or by researchers if they
Eligible participants in both arms received a falls prevention information leaflet (‘Avoiding slips, trips and broken hips’ ). No further intervention was offered to participants in the control arm, who had access to all usual services, including referral to a community or hospital-based falls prevention programme if indicated.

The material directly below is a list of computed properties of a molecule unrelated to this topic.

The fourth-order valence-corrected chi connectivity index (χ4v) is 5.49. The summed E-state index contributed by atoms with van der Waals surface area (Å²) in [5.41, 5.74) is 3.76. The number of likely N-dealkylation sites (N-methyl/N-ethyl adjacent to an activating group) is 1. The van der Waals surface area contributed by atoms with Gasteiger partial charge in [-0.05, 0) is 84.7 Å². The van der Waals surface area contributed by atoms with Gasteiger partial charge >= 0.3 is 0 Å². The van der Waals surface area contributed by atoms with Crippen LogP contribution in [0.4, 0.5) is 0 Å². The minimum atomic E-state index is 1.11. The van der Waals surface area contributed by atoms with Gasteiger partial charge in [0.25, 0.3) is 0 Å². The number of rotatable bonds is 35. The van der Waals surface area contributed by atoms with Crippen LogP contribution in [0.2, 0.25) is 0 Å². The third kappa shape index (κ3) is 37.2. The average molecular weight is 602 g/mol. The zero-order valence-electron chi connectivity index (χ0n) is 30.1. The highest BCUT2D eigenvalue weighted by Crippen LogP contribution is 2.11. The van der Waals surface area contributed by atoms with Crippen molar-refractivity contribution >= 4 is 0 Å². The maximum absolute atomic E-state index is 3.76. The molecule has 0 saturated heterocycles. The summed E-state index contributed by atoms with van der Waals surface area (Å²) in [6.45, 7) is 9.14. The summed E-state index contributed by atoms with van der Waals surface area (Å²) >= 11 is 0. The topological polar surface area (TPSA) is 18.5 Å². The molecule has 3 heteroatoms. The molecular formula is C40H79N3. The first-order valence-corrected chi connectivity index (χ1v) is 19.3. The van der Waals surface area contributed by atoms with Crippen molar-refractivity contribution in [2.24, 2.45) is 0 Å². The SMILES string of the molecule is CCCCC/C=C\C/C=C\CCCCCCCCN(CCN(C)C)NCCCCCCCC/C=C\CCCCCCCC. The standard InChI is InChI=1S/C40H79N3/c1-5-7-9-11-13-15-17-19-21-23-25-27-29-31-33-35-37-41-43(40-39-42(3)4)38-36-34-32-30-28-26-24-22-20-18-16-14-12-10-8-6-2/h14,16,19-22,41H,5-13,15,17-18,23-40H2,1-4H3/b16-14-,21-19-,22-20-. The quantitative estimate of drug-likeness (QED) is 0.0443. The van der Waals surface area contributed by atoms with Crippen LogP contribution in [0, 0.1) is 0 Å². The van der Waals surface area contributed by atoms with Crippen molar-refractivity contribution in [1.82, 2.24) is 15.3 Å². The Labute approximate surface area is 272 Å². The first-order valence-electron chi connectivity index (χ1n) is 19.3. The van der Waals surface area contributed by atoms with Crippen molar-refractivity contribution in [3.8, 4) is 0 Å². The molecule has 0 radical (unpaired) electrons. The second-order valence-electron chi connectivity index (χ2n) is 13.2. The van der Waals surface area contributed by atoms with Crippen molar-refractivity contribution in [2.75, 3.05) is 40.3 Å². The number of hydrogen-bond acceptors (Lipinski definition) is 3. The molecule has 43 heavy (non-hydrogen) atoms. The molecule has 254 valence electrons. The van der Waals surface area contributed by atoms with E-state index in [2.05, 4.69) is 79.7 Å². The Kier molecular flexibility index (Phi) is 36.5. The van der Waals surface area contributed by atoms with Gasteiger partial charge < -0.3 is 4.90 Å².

Participants in the intervention arm were invited to attend a falls prevention programme based in a geriatric day hospital closest to their home. The falls prevention programme consisted of a medical review, physiotherapy and occupational therapy treatments. The falls prevention programme was that used in routine local clinical practice and no additional resources or interventions beyond routine clinical practice were employed in the intervention arm. In all three settings, the medical assessment was carried out by, or under the direction of, a consultant geriatrician. It included a clinical history, physical examination including an orthostatic blood pressure measurement, laboratory tests where indicated, 12-lead ECG and where appropriate a neurovascular assessment. Medical interventions varied according to medical diagnoses made and could include a medication review, bone health assessment, referral to an optician or ophthalmologist or to other specialists. The physiotherapy assessment included assessment of gait, balance, mobility and muscle strength, and the intervention included provision of strength and balance training, tailored to individuals’ needs. The occupational therapy assessment included an interview to investigate home hazards and, when required, a home assessment was also performed. Occupational therapy interventions could include the provision of assistive technology and home adaptations. Finally, participants received a nursing review and an educational programme focusing on healthy ageing.